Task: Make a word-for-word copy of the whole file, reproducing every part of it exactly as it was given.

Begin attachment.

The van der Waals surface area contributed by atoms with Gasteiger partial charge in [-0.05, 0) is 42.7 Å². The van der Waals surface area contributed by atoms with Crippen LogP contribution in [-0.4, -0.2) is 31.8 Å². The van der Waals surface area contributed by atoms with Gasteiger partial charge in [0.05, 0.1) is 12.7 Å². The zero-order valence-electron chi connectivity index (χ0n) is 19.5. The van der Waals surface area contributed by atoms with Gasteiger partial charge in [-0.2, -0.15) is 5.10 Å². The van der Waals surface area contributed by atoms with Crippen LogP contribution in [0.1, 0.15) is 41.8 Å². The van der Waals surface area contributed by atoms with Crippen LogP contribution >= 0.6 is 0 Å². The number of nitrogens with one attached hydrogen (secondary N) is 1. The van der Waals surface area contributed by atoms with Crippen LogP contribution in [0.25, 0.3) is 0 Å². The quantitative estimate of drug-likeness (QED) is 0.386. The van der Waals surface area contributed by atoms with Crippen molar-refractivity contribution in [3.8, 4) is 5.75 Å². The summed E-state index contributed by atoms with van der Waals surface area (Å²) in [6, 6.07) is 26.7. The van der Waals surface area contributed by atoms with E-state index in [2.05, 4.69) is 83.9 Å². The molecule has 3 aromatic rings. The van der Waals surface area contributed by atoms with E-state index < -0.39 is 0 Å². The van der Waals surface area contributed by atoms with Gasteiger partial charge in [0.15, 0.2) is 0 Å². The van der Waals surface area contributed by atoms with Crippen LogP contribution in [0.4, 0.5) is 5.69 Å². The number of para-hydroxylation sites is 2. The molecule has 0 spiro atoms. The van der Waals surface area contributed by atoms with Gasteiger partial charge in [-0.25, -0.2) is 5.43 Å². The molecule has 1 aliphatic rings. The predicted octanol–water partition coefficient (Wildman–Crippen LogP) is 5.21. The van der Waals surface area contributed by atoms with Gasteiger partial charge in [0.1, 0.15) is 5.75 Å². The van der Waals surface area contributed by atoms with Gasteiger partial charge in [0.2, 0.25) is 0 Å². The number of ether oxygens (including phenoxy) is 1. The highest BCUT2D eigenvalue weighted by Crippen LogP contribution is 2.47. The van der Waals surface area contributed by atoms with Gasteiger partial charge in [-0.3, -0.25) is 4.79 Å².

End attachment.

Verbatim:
The van der Waals surface area contributed by atoms with Gasteiger partial charge in [-0.05, 0) is 42.7 Å². The van der Waals surface area contributed by atoms with Crippen LogP contribution in [-0.4, -0.2) is 31.8 Å². The van der Waals surface area contributed by atoms with Gasteiger partial charge in [0.05, 0.1) is 12.7 Å². The zero-order valence-electron chi connectivity index (χ0n) is 19.5. The van der Waals surface area contributed by atoms with Gasteiger partial charge in [-0.2, -0.15) is 5.10 Å². The van der Waals surface area contributed by atoms with Crippen LogP contribution in [0.1, 0.15) is 41.8 Å². The van der Waals surface area contributed by atoms with Crippen LogP contribution >= 0.6 is 0 Å². The number of nitrogens with one attached hydrogen (secondary N) is 1. The van der Waals surface area contributed by atoms with Crippen LogP contribution in [0.25, 0.3) is 0 Å². The quantitative estimate of drug-likeness (QED) is 0.386. The van der Waals surface area contributed by atoms with Crippen molar-refractivity contribution in [3.8, 4) is 5.75 Å². The summed E-state index contributed by atoms with van der Waals surface area (Å²) in [6, 6.07) is 26.7. The van der Waals surface area contributed by atoms with E-state index in [2.05, 4.69) is 83.9 Å². The molecule has 3 aromatic rings. The van der Waals surface area contributed by atoms with E-state index < -0.39 is 0 Å². The van der Waals surface area contributed by atoms with Gasteiger partial charge in [0.15, 0.2) is 0 Å². The van der Waals surface area contributed by atoms with Crippen LogP contribution in [0.4, 0.5) is 5.69 Å². The number of para-hydroxylation sites is 2. The molecule has 0 spiro atoms. The van der Waals surface area contributed by atoms with Gasteiger partial charge in [-0.25, -0.2) is 5.43 Å². The molecule has 1 aliphatic rings. The predicted octanol–water partition coefficient (Wildman–Crippen LogP) is 5.21. The van der Waals surface area contributed by atoms with Gasteiger partial charge in [0.1, 0.15) is 5.75 Å². The van der Waals surface area contributed by atoms with Gasteiger partial charge in [0.2, 0.25) is 0 Å². The number of ether oxygens (including phenoxy) is 1. The highest BCUT2D eigenvalue weighted by Crippen LogP contribution is 2.47. The van der Waals surface area contributed by atoms with Gasteiger partial charge in [-0.3, -0.25) is 4.79 Å².